But the real mind job is why the papers called her The Black Dahlia. Okay, so they called it The Werewolf Murder first. But then they got their shit together and called her The Black Dahlia, because Werewolves are gooooofy. One explanation is that she was wearing a fairly skanky black dress at the time of her death. (A sheer blouse? Heavens.) So she was wearing black when she was killed and was known to generally wear black, lacy clothing and some drug store clerks with whom she was friendly claimed to have coined the handle. I find that a little suspect, but no matter how the name came about, it is absolutely a reference noir flick that came out the year before Short’s murder in 1946. A little number called The Blue Dahlia.
It’s an interesting movie. It’s got a tone of misogyny to it and a character keeps on referring to Jazz as “monkey music,” but those things aside, it’s fairly enjoyable. It’s about a Navy Officer fresh from the South Pacific who returns home to his unfaithful lush of a wife. He jets when he finds out she got into a drunk driving accident, killing their son. She winds up dead (duh-doyee) and our guy lams it, trying to find the real killer. There’s some sharp dialogue, some good shots and some clever twists on archetypal characters including a “Lenny”-esque character with a plate in his head (the sound design of his auditory hallucinations might’ve been groundbreaking at the time. I was impressed), a schmoozy club owner with (pathetic) ties to the mob, and a slimy blackmailing detective. The narrative keeps coming back to a nightclub, The Blue Dahlia.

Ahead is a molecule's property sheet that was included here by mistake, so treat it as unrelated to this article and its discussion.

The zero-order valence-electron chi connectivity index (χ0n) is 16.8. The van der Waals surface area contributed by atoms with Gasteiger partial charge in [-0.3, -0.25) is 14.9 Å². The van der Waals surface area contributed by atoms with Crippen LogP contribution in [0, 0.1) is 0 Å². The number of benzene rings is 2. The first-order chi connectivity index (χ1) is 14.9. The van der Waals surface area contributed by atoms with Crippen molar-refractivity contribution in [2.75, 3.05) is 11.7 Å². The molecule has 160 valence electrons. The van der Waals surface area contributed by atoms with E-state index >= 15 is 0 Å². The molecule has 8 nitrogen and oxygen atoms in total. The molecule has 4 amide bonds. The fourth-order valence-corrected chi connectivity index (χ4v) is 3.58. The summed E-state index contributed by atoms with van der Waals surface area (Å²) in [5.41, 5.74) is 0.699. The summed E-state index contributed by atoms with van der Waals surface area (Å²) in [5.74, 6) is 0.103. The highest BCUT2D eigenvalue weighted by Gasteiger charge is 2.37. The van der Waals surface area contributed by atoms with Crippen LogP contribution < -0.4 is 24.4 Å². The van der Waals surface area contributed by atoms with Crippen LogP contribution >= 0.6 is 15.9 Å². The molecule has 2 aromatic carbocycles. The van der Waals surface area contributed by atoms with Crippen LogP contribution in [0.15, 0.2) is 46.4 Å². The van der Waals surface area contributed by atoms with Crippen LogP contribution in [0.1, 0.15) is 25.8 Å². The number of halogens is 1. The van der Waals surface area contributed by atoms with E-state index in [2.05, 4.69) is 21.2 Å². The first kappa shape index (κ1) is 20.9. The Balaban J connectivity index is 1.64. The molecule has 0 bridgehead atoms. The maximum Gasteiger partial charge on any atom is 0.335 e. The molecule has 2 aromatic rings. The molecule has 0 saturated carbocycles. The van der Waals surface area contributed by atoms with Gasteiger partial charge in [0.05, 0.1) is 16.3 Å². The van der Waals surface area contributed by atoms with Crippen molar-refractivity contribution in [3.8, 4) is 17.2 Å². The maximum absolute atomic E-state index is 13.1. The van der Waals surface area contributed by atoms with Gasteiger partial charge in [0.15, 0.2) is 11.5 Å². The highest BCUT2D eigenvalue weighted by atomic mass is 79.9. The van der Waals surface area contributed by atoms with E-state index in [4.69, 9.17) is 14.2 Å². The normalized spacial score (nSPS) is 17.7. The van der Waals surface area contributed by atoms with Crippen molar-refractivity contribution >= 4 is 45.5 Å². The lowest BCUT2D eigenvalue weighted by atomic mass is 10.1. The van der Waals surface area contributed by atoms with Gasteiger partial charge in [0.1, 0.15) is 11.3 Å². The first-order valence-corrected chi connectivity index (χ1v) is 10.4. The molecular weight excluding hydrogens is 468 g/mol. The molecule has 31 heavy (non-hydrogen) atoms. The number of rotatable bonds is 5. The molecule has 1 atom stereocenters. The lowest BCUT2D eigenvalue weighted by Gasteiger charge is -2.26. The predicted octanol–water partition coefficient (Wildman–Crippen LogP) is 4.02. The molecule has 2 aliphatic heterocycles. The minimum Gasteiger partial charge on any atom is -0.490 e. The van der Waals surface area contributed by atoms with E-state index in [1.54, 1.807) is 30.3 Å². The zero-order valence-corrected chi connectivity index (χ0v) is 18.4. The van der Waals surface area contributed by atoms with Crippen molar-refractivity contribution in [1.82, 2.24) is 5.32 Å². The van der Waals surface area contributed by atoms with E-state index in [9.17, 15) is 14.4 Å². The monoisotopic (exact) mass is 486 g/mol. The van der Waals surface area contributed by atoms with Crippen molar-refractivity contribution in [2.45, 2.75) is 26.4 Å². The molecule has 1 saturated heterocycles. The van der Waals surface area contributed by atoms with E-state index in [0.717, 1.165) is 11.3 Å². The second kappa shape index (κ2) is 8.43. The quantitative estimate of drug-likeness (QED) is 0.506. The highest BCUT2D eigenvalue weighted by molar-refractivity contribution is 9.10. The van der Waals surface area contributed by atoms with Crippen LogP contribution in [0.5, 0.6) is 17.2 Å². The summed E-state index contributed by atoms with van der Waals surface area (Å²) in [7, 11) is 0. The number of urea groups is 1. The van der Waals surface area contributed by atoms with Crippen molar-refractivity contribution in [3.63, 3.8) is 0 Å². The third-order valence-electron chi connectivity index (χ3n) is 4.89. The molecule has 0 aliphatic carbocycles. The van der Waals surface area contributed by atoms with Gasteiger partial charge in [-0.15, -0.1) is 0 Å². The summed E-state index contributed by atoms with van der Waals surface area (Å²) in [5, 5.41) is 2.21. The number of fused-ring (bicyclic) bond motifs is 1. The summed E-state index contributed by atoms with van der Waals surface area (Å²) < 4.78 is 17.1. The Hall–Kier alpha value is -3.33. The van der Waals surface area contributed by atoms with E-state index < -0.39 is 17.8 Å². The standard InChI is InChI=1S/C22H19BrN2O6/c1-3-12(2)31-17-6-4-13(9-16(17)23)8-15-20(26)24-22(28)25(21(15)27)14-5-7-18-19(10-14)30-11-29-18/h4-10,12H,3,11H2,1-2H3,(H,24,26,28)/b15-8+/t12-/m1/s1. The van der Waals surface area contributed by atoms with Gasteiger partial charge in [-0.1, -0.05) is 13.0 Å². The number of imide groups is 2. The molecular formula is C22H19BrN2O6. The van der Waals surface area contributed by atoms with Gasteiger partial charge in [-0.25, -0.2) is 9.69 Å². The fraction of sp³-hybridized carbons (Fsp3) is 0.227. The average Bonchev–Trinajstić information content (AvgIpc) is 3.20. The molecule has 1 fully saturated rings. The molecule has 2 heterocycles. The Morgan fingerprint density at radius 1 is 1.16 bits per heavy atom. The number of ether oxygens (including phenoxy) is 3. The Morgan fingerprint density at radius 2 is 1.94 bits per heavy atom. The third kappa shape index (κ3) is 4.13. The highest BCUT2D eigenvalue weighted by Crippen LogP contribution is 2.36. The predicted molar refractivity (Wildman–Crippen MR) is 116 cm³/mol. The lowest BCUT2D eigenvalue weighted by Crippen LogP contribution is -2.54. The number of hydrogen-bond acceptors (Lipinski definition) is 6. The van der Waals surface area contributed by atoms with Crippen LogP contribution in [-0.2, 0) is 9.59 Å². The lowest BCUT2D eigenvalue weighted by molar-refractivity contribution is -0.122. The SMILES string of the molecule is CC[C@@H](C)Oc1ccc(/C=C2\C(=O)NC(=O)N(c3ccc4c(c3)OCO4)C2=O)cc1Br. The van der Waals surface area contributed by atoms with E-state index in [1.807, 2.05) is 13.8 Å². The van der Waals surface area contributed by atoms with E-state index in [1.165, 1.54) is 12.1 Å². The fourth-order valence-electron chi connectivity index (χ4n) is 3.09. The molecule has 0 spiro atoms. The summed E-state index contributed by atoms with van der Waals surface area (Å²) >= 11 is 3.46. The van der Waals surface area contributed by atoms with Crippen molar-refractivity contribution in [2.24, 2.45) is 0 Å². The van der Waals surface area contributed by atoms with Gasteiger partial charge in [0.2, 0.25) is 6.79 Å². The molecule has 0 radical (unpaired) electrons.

As far as the similarities to Liz Short, there are only a few. The silver screen murder is bloodless (I laughed when the maid finds the body and says, “Oh, brother.”) compared to the ghoulish Black Dahlia case. I think what people attached with was the wife’s loose sexuality and Short, a Hollywood actress hopeful, was known to run around LA with various men in nightclubs. At least, as far as I can figure out. The kind of sites that offer information about her case aren’t–ahem– the most reliable.
Anyway, guess who wrote the screenplay for The Blue Dahlia? That’s right, it’s Pierre’s old favorite crime fiction author, Raymond Chandler. His bastardly behavior production of this film is legendary and it’s the only produced script that he handled solo (finishing the novel completely waaaaasted for days, maybe weeks). It came out the same year as the film The Big Sleep, based off of Chandler’s novel, published seven years earlier (He didn’t work on that screen play. Faulkner did. Probably wasted.).
1944 – 1954: Hardboiled fiction is hot and Hollywood cashes in, ushering in a brief period of Film Noir, influencing media in the most profound visual and tonal movement of the 20th Century.
So there’s this strange interplay of life imitating art with The Black Dahlia. Reality had, through tragic circumstances, provided a story just as lurid as a crime novel, more graphic than a film (thanks, Hays Code) and cheaper to produce than either. So we treated The Black Dahlia murder as entertainment.
And you know what? People bought it. Of course they did.
The fascination with didn’t start with Betty Short (The Lipstick Murderer, anyone? H.H. Holmes–soon to be the subject of a movie starring Leo Dio?), but this was the possibly the widest spread reaction to a singular crime to date (barring Presidential assassinations). It could have been the severity of the violence, or the focus on the victim herself instead of the murderer (which might not’ve panned out historically if this was a solved case), or the myth like quality surrounding it, but any way you cut it, I tend to think that America read the tragedy almost allegorically to the films they were watching and the books they were reading, and not the other way around.
Which is possibly more disturbing than anything else, really.